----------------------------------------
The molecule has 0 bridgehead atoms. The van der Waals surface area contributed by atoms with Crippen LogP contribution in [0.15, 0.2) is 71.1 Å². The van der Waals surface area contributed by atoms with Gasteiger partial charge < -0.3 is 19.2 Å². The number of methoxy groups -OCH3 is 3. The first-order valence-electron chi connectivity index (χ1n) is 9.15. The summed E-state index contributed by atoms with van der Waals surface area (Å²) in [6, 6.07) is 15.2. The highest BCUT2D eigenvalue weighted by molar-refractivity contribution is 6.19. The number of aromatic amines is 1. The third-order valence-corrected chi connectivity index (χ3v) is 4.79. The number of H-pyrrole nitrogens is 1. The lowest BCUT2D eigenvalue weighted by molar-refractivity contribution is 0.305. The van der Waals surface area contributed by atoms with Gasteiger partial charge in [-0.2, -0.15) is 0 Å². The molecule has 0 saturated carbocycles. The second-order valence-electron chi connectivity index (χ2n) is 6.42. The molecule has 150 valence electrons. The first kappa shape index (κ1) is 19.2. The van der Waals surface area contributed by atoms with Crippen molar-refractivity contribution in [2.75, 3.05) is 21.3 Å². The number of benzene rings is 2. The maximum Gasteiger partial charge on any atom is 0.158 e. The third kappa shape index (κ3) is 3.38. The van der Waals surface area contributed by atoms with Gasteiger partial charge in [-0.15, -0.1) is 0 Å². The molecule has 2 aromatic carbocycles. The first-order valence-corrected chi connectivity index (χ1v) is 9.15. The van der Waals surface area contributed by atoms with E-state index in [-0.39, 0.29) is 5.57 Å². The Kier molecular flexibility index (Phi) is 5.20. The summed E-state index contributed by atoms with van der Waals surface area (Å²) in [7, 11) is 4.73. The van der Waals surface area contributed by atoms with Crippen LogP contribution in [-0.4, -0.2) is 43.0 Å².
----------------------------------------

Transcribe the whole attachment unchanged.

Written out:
The molecule has 0 bridgehead atoms. The van der Waals surface area contributed by atoms with Crippen LogP contribution in [0.15, 0.2) is 71.1 Å². The van der Waals surface area contributed by atoms with Gasteiger partial charge < -0.3 is 19.2 Å². The number of methoxy groups -OCH3 is 3. The first-order valence-electron chi connectivity index (χ1n) is 9.15. The summed E-state index contributed by atoms with van der Waals surface area (Å²) in [6, 6.07) is 15.2. The highest BCUT2D eigenvalue weighted by molar-refractivity contribution is 6.19. The number of aromatic amines is 1. The third-order valence-corrected chi connectivity index (χ3v) is 4.79. The number of H-pyrrole nitrogens is 1. The lowest BCUT2D eigenvalue weighted by molar-refractivity contribution is 0.305. The van der Waals surface area contributed by atoms with Gasteiger partial charge in [-0.2, -0.15) is 0 Å². The molecule has 0 saturated carbocycles. The second-order valence-electron chi connectivity index (χ2n) is 6.42. The molecule has 150 valence electrons. The first kappa shape index (κ1) is 19.2. The van der Waals surface area contributed by atoms with Crippen molar-refractivity contribution in [2.75, 3.05) is 21.3 Å². The number of benzene rings is 2. The maximum Gasteiger partial charge on any atom is 0.158 e. The third kappa shape index (κ3) is 3.38. The van der Waals surface area contributed by atoms with Gasteiger partial charge in [-0.15, -0.1) is 0 Å². The molecule has 2 aromatic carbocycles. The first-order valence-corrected chi connectivity index (χ1v) is 9.15. The van der Waals surface area contributed by atoms with E-state index in [-0.39, 0.29) is 5.57 Å². The Kier molecular flexibility index (Phi) is 5.20. The summed E-state index contributed by atoms with van der Waals surface area (Å²) in [7, 11) is 4.73. The van der Waals surface area contributed by atoms with Crippen LogP contribution in [-0.4, -0.2) is 43.0 Å².